Central Arkansas venues have a full week of commemorative events planned
Few, if any, candidates for the Arkansas Supreme Court have faced public opposition for their prosecution of accused killers. John Fogleman, who as a deputy prosecuting attorney sought the death penalty for three teen-agers, may be the first.
Along with that opposition, he has plenty of support. Almost every lawyer I know who has appeared in Fogleman's court since he was elected a circuit judge 15 years ago holds him in high regard. In 2008, the Arkansas Trial Lawyers Association honored him as its Outstanding Trial Judge.
But for those Arkansans who oppose him ? and I am one ? the ugliness of the trials that launched his judicial career cannot be forgotten.
In 1993, three West Memphis children ? Christopher Byers, Michael Moore and Stevie Branch ? were murdered. The following year, three Crittenden County teen-agers ? Jessie Misskelley Jr., Damien Echols and Jason Baldwin ? were put on trial for the crime.
Fogleman and prosecuting attorney Brent Davis sought the death penalty for all three. Juries convicted the teen-agers, though only Echols was sentenced to death. Baldwin and Misskelley received terms of life plus 40 years in prison.
But since those trials, many Arkansans, including the parents of two of the victims, have come to believe that justice was not served ? not for the accused and not for the victims.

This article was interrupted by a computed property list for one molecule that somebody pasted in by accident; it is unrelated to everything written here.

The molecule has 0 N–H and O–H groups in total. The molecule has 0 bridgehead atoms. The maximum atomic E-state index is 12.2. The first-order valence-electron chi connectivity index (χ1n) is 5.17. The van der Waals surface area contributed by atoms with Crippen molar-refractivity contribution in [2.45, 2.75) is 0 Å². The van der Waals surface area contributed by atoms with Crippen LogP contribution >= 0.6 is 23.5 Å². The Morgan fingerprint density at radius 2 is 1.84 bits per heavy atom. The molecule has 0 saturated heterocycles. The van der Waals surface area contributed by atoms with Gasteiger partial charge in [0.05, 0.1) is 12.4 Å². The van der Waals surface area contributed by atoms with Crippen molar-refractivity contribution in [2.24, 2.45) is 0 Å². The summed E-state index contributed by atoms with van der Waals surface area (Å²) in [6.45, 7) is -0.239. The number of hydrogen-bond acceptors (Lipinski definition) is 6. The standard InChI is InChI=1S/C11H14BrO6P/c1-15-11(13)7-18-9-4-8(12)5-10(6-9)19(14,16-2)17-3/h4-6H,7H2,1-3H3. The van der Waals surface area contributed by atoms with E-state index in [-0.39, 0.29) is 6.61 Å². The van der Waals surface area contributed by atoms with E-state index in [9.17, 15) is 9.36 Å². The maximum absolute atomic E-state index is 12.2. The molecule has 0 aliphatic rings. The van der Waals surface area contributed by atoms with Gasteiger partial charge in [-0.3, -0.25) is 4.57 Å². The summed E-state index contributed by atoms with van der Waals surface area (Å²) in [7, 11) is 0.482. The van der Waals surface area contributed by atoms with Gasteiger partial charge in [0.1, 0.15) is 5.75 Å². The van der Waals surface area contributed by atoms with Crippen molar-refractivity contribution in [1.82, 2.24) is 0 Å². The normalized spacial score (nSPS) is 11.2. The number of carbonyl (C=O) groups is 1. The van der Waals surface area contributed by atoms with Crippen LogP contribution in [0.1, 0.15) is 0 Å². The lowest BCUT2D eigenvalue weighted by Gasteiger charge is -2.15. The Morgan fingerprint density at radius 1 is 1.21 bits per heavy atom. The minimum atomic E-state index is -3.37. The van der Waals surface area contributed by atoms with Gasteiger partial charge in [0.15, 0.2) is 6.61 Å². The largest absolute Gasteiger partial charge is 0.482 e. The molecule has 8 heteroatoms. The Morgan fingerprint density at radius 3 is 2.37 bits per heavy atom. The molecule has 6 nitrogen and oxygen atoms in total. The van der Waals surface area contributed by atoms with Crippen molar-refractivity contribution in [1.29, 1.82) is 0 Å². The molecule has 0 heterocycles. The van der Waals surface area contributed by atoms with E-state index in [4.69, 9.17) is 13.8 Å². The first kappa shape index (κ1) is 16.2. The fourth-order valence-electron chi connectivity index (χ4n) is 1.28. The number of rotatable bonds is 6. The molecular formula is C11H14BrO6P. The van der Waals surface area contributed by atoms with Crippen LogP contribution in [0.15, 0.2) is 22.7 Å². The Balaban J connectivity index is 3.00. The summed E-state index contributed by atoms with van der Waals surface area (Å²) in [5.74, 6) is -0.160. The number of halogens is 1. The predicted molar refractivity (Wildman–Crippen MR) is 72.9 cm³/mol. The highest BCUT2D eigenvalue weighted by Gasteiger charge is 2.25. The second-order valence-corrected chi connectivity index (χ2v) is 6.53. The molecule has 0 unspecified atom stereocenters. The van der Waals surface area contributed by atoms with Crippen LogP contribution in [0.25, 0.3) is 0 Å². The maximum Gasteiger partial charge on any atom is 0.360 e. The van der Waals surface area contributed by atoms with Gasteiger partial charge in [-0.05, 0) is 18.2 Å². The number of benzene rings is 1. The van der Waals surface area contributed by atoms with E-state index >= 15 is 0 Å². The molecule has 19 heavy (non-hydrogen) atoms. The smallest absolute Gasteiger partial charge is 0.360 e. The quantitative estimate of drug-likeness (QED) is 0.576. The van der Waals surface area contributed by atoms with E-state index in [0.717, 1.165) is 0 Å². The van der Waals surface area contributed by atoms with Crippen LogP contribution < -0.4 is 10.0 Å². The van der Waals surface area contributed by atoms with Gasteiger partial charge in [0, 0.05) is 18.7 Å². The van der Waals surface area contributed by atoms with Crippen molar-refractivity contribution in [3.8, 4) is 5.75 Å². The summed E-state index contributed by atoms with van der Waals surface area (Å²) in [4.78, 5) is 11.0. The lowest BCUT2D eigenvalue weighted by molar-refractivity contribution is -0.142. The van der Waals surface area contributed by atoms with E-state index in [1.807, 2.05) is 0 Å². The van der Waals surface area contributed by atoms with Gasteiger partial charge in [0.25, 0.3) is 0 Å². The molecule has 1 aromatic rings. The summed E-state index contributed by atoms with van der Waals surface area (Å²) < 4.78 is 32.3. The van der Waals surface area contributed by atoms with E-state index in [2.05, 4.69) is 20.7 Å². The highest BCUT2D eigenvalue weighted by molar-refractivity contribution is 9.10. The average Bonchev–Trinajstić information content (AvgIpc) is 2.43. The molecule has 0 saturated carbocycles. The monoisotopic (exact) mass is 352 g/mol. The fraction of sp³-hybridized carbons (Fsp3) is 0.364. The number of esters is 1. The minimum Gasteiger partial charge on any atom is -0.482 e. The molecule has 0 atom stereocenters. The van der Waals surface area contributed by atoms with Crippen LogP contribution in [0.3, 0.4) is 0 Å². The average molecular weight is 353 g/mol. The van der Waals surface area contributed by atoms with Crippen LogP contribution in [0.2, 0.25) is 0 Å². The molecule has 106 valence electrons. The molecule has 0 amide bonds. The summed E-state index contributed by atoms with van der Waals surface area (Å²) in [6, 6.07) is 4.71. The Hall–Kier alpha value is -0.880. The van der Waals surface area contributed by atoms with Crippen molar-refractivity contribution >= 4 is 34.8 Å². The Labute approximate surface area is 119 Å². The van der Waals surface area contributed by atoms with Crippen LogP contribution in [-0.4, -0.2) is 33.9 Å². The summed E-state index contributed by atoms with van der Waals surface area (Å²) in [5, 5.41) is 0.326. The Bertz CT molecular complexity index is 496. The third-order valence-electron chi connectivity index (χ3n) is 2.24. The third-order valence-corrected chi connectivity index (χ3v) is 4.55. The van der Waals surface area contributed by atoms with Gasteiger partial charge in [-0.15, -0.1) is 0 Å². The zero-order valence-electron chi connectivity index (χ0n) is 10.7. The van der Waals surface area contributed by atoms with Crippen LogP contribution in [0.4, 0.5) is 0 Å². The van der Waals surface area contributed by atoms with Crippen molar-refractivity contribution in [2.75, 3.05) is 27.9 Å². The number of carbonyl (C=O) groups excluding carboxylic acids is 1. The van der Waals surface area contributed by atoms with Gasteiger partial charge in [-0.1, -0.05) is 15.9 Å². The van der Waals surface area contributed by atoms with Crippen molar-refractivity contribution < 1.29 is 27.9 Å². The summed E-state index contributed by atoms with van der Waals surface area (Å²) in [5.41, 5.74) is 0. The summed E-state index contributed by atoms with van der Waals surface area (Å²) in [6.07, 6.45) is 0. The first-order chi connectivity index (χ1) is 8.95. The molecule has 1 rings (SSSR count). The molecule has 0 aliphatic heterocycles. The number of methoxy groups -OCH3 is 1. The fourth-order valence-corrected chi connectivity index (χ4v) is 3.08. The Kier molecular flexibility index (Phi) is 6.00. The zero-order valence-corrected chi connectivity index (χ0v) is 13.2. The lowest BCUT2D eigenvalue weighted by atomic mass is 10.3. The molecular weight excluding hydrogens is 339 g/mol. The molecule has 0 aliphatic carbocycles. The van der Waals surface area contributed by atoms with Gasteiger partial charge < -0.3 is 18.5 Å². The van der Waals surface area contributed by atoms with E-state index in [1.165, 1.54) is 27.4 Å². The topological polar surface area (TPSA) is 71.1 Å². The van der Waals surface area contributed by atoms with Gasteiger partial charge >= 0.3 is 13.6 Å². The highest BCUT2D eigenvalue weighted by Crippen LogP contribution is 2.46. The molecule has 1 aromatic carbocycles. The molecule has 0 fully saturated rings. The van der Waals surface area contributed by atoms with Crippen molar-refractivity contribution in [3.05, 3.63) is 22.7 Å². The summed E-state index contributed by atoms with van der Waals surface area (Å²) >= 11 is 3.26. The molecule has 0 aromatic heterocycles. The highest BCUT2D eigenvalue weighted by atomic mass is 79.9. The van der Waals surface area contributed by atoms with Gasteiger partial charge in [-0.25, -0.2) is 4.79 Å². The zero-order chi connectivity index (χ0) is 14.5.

Fogleman prosecuted the teen-agers using circumstantial evidence that he knew, even then, was thin at best. In the years since those convictions, even the threads of evidence he was able to weave have frayed and fallen apart.
But Fogleman has no regrets. He recently told the Times, “I completely stand by every step I took in that case,”
Within weeks after winning it, the young deputy prosecutor announced his candidacy for judge in Arkansas's Second Judicial District. He erected a billboard near where the bodies of the three 8-year-old children were found. It advertised that he could “make tough decisions in tough cases.”
Now, in his race for the state Supreme Court, Fogleman relies on a website. There he says that our justice system only functions “if the people have a measure of confidence that those of us involved in the system are fair and unbiased.”
I agree with that. And that is the very reason I don't want Fogleman on our high court.
The tactics he used to win convictions of the men now known as the West Memphis Three have spawned widespread mistrust ? not just of Fogleman, but also of Judge David Burnett who allowed them (see page 13), and of our state Supreme Court, which, so far, has supported everything that has transpired in this now infamous case.
That is a harsh judgment, and I don't like making it. But history will probably judge this episode of our state's legal history even more harshly than I. Eventually, I believe, Fogleman and Burnett will be blamed for having brought a great shame on Arkansas.
Before I go further, however, I should admit that I have been mistaken about Fogleman in the past. In “Devil's Knot,” my book about the West Memphis trials, I wrote that Fogleman's father had served on the state Supreme Court, when in fact, it was his uncle. To make matters worse, I also erred in stating which of his relatives had served on the local school board.
Fogleman beat me up pretty good about those mistakes a few years ago, when he spoke about the case at the University of Arkansas at Little Rock's Bowen School of Law. And that was fair enough.
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